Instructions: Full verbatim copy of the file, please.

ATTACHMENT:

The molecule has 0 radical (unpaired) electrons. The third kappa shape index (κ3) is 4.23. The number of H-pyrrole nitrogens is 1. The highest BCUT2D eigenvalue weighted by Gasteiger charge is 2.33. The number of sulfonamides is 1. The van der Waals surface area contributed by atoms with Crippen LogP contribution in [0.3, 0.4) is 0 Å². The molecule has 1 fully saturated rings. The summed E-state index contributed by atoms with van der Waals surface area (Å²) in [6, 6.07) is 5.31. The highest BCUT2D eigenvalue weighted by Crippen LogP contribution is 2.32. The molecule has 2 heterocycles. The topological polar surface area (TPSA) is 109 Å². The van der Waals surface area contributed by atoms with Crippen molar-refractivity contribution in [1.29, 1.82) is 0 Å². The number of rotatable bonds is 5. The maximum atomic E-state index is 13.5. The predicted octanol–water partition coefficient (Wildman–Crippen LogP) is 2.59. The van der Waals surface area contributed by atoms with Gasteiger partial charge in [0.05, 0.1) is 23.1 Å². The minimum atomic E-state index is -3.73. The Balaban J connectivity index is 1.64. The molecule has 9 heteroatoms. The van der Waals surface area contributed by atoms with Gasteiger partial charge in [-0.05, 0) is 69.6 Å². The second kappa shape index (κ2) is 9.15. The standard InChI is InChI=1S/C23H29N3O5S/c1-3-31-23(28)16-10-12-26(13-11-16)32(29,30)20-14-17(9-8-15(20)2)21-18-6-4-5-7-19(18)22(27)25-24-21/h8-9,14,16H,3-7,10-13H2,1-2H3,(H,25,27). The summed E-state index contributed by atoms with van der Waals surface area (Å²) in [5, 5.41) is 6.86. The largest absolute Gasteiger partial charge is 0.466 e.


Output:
The molecule has 0 radical (unpaired) electrons. The third kappa shape index (κ3) is 4.23. The number of H-pyrrole nitrogens is 1. The highest BCUT2D eigenvalue weighted by Gasteiger charge is 2.33. The number of sulfonamides is 1. The van der Waals surface area contributed by atoms with Crippen LogP contribution in [0.3, 0.4) is 0 Å². The molecule has 1 fully saturated rings. The summed E-state index contributed by atoms with van der Waals surface area (Å²) in [6, 6.07) is 5.31. The highest BCUT2D eigenvalue weighted by Crippen LogP contribution is 2.32. The molecule has 2 heterocycles. The topological polar surface area (TPSA) is 109 Å². The van der Waals surface area contributed by atoms with Crippen molar-refractivity contribution in [1.29, 1.82) is 0 Å². The number of rotatable bonds is 5. The maximum atomic E-state index is 13.5. The predicted octanol–water partition coefficient (Wildman–Crippen LogP) is 2.59. The van der Waals surface area contributed by atoms with Gasteiger partial charge in [0.05, 0.1) is 23.1 Å². The minimum atomic E-state index is -3.73. The Balaban J connectivity index is 1.64. The molecule has 9 heteroatoms. The van der Waals surface area contributed by atoms with Gasteiger partial charge in [-0.05, 0) is 69.6 Å². The second kappa shape index (κ2) is 9.15. The standard InChI is InChI=1S/C23H29N3O5S/c1-3-31-23(28)16-10-12-26(13-11-16)32(29,30)20-14-17(9-8-15(20)2)21-18-6-4-5-7-19(18)22(27)25-24-21/h8-9,14,16H,3-7,10-13H2,1-2H3,(H,25,27). The summed E-state index contributed by atoms with van der Waals surface area (Å²) in [5, 5.41) is 6.86. The largest absolute Gasteiger partial charge is 0.466 e.